Finding Triumph in Tragedy: Navigating School Shootings

May 30, 2023

Audrey W. (she/her) is a Taiwanese-American coder, changemaker, and community volunteer from the Bay Area, California. She strives to use her grit and superpowers in technology to advocate for social change, particularly mental health and inclusion. Recently, she coded a platform named Affective Cookies, which inspires the user to reduce cyberbullying through inclusivity and empathy. Audrey leads her peers in building friendships with students with intellectual and developmental disabilities (IDD), as she strongly believes in the vibrance and perspectives neurodivergent individuals bring to the world. She has been recognized as the youngest 2022 Bay Area Inno Under 25 recipient and is an Apple WWDC22 scholar. She also loves writing Chinese calligraphy, performing diabolo (Chinese yoyo), and exploring nature!

This story took place in United States

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*Content Warning: The following story contains details and descriptions of a school lockdown and a school shooting. If you or someone you know has been impacted by gun violence, please visit BTWF’s Get Help Page for a list of mental health resources or text HOME to Crisis Text Line at 741741.


The loud sound ricocheted up and down the hallways, piercing the liveliness of our classroom. Everyone frozen in their tracks, frozen in horror. In one fell swoop, the teacher flicked off the light, closed the blinds, and started barricading the door with chairs and textbooks. All of us students scrambled and crept toward the far corner of the classroom. We were shoulder to shoulder like in a crowded elevator, waiting for the green light of relief.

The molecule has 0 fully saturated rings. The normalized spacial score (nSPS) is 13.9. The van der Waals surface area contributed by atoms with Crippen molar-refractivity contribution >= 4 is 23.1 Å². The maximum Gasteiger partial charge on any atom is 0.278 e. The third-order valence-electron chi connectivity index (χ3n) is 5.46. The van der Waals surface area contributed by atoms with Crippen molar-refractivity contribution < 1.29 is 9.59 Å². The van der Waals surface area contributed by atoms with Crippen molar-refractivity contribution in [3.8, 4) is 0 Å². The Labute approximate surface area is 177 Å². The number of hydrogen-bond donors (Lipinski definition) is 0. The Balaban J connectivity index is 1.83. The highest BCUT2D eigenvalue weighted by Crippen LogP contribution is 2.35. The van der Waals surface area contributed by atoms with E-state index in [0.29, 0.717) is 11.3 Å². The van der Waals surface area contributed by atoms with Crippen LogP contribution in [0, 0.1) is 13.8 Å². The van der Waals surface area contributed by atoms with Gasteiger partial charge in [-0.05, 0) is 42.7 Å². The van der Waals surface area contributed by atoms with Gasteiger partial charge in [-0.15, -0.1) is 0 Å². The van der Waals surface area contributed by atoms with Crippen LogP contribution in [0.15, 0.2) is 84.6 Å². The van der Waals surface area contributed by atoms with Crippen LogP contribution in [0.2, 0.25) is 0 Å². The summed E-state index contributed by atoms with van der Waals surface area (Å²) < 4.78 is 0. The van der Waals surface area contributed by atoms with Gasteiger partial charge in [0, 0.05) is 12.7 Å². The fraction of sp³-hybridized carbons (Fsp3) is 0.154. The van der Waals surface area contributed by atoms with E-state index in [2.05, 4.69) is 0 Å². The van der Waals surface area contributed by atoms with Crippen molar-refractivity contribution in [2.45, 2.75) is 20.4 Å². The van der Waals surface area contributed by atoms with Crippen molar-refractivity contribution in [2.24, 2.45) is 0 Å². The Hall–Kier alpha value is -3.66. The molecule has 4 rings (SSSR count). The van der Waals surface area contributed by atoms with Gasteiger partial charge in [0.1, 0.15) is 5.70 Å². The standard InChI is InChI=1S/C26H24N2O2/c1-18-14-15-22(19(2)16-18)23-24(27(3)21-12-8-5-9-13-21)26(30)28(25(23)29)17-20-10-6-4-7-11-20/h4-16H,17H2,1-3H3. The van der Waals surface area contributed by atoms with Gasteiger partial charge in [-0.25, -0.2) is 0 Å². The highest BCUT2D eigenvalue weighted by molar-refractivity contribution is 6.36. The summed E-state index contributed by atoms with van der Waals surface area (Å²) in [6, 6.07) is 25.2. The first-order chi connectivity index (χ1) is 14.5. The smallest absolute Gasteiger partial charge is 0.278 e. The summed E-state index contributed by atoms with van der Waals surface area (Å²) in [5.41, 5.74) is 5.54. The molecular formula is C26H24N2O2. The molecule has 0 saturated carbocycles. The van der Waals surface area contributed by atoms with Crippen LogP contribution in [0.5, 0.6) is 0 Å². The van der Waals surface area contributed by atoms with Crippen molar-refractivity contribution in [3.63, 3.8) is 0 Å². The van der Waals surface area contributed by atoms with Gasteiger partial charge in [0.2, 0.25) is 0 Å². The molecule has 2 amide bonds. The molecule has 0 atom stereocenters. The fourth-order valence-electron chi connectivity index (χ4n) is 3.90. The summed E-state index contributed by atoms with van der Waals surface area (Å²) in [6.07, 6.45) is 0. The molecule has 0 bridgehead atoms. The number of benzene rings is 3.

It was silent, except for the apprehensive drumbeats vibrating against my knees. The boom sucked all the smiles out of the room. The silence was deafening, and the anticipation of the next gunshot felt too much to bear. All of the footsteps and loud whispers outside became a blur and everything went black…

As an American student, the fear of gun violence has never become more prevalent. I, along with many of my peers, am tired of taking ten days every school year out of our learning to practice lockdown drills. As I am penning this story, school shootings have killed or injured 88 lives in 2023 alone.

It can often feel helpless as many media outlets tend to sensationalize these incidents, with breaking news and graphic images. It seems as if these events occur every day and have become the new “norm.” This does not even begin to cover the detrimental mental health consequences for those who are affected first-hand.

My friends, Rebecca, Caitlin, Swarnya, and I decided to channel our fears into innovation. We wanted to be a piece of the puzzle of the solution. After much deliberation and fine-tuning, we created SIREN, a gunshot detection system that aims to reduce response times in a school shooting.

First, our sensor is designed to detect and locate the sound of gunfire within seconds. Second, if a gunshot is detected, SIREN will provide real-time automated phone calls to law enforcement as well as SMS text messages to students and faculty. The end goal is to shorten response times for both law enforcement and the school community. Law enforcement will accurately know of the situation in seconds while those in the school can escape to safety in the right direction without calling the authorities, which costs time and compromises their safety. 

In mid-April, team SIREN had the awesome opportunity to showcase our project at NASA! We emphasize our Triple A core values: accessibility, affordability, and accuracy. We believe SIREN can bring hope to the dark situation of gun violence response times.

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